1. Jun 8, 2009

### casacasa

We know that for the polarisation of the wave:

* TE modes (Transverse Electric) no electric field in the direction of propagation.
* TM modes (Transverse Magnetic) no magnetic field in the direction of propagation.
* TEM modes (Transverse ElectroMagnetic) no electric or magnetic field in the direction of propagation.
* Hybrid modes nonzero electric and magnetic fields in the direction of propagation.
(from wiki, sorry)

So, i call vector k is the wave vector, that means the direction of the wave; we knew that k,E,H always perpendicular each other (k_l_E, E_l_H, H_l_k) (*).
It is very clear in the case TEM, but see the case of TE for example, TE means in the direction of k, E=0 (no electric field in the direction of propagation), but, where is H?

of course H is not the same in the case TEM (in this case H in the plane _l_k to have H=0 in k direction), ----but if H wants to be perpendicular with k (*), H have to be in the plane which is perpendicular with k ---> become TEM ---> TE is not exist !!!???? How to explane this ?

Sorry for my english and thanks.

2. Jun 8, 2009

### Bob S

If you place two parallel mirrors 100 mm apart, and shine a polarized pencil laser beam at an angle such that the light beam propagates down along the mirrors by bouncing back and forth (zig-zagging) between them, the beam will propagate between the mirrors, even though the beam itself is zig-zagging. You can rotate the laser pencil, and create a light beam propagating along the mirrors with either a TE or a TM polarization. This is not a TEM beam because the laser beam is zig-zagging at an angle to the overall direction of the beam power, which is parallel to the two mirrors.

3. Jun 8, 2009

### Born2bwire

The language when it comes to confined waves can be a little confusing. Technically, the wave vector k is still normal to the electric and magnetic fields. The direction of propagation that they are talking about is the guided direction. Like Bob_S stated, the actual wave is going to reflect off of the sides of the waveguide, bouncing back and forth in the x and y directions (assuming the guided axis is along z) so the net direction of propagation is the z direction. This is also seen in the solutions for the waves. What you will find is that the waves in the x and y directions are standing waves, not travelling waves. However, you can always decompose a standing wave as the superposition of two travelling waves.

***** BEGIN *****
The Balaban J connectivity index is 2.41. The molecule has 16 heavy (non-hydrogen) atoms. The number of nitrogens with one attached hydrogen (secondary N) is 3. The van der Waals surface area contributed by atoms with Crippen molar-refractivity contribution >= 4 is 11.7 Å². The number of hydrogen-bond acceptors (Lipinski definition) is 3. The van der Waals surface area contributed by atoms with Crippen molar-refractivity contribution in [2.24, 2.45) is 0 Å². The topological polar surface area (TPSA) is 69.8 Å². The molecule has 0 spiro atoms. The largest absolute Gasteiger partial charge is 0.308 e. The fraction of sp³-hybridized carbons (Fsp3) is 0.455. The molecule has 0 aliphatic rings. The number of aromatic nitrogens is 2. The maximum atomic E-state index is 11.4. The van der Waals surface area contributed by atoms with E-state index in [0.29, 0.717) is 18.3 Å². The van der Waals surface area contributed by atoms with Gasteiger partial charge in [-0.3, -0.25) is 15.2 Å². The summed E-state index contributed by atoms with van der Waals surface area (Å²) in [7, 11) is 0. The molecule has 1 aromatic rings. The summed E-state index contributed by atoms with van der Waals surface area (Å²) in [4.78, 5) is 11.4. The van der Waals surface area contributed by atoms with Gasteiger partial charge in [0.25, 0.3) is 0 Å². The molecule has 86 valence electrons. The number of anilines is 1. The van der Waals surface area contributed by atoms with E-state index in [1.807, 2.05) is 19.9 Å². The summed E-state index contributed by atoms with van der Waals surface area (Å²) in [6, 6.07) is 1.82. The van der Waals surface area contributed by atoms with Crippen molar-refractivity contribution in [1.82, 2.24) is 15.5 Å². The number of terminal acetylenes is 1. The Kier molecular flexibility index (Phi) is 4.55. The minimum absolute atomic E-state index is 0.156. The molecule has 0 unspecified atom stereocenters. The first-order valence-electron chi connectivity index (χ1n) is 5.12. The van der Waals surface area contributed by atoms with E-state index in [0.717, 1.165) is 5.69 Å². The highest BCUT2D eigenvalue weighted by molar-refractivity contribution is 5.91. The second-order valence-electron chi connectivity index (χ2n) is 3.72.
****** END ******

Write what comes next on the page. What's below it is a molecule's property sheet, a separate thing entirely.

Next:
Thus, you can rewrite the wave solutions for many waveguides as the summation of travelling waves. Doing so, you will see that the E and H fields are always normal to the actual wave vector. But they will not be normal to the vector of guided propagation (which is what they are referencing the transverse directions to). The TEM solution is where the true wave vector is aligned with the guided wave vector, but this solution is evanescent and so cannot create a propagating wave.